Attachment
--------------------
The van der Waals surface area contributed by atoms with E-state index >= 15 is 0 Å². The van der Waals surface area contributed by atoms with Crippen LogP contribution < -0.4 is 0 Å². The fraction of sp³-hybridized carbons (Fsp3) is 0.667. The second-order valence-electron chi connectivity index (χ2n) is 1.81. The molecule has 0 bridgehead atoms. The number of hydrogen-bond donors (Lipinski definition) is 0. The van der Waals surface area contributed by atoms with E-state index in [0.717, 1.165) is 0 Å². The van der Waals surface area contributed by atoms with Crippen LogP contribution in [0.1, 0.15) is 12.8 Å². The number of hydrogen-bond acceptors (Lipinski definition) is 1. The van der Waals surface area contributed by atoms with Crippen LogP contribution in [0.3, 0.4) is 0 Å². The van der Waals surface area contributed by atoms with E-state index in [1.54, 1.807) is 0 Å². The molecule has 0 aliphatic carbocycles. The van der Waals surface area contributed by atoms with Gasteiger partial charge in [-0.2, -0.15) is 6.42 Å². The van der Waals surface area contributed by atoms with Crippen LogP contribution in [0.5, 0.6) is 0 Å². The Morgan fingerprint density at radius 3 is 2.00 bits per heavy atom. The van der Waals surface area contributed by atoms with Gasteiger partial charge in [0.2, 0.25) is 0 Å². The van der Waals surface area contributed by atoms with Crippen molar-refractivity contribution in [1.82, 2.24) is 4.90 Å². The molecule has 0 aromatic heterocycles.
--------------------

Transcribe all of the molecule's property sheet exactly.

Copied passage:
The van der Waals surface area contributed by atoms with E-state index >= 15 is 0 Å². The van der Waals surface area contributed by atoms with Crippen LogP contribution < -0.4 is 0 Å². The fraction of sp³-hybridized carbons (Fsp3) is 0.667. The second-order valence-electron chi connectivity index (χ2n) is 1.81. The molecule has 0 bridgehead atoms. The number of hydrogen-bond donors (Lipinski definition) is 0. The van der Waals surface area contributed by atoms with E-state index in [0.717, 1.165) is 0 Å². The van der Waals surface area contributed by atoms with Crippen LogP contribution in [0.1, 0.15) is 12.8 Å². The number of hydrogen-bond acceptors (Lipinski definition) is 1. The van der Waals surface area contributed by atoms with Crippen LogP contribution in [0.3, 0.4) is 0 Å². The van der Waals surface area contributed by atoms with E-state index in [1.54, 1.807) is 0 Å². The molecule has 0 aliphatic carbocycles. The van der Waals surface area contributed by atoms with Gasteiger partial charge in [-0.2, -0.15) is 6.42 Å². The van der Waals surface area contributed by atoms with Crippen LogP contribution in [0.5, 0.6) is 0 Å². The Morgan fingerprint density at radius 3 is 2.00 bits per heavy atom. The van der Waals surface area contributed by atoms with Gasteiger partial charge in [0.2, 0.25) is 0 Å². The van der Waals surface area contributed by atoms with Crippen molar-refractivity contribution in [1.82, 2.24) is 4.90 Å². The molecule has 0 aromatic heterocycles.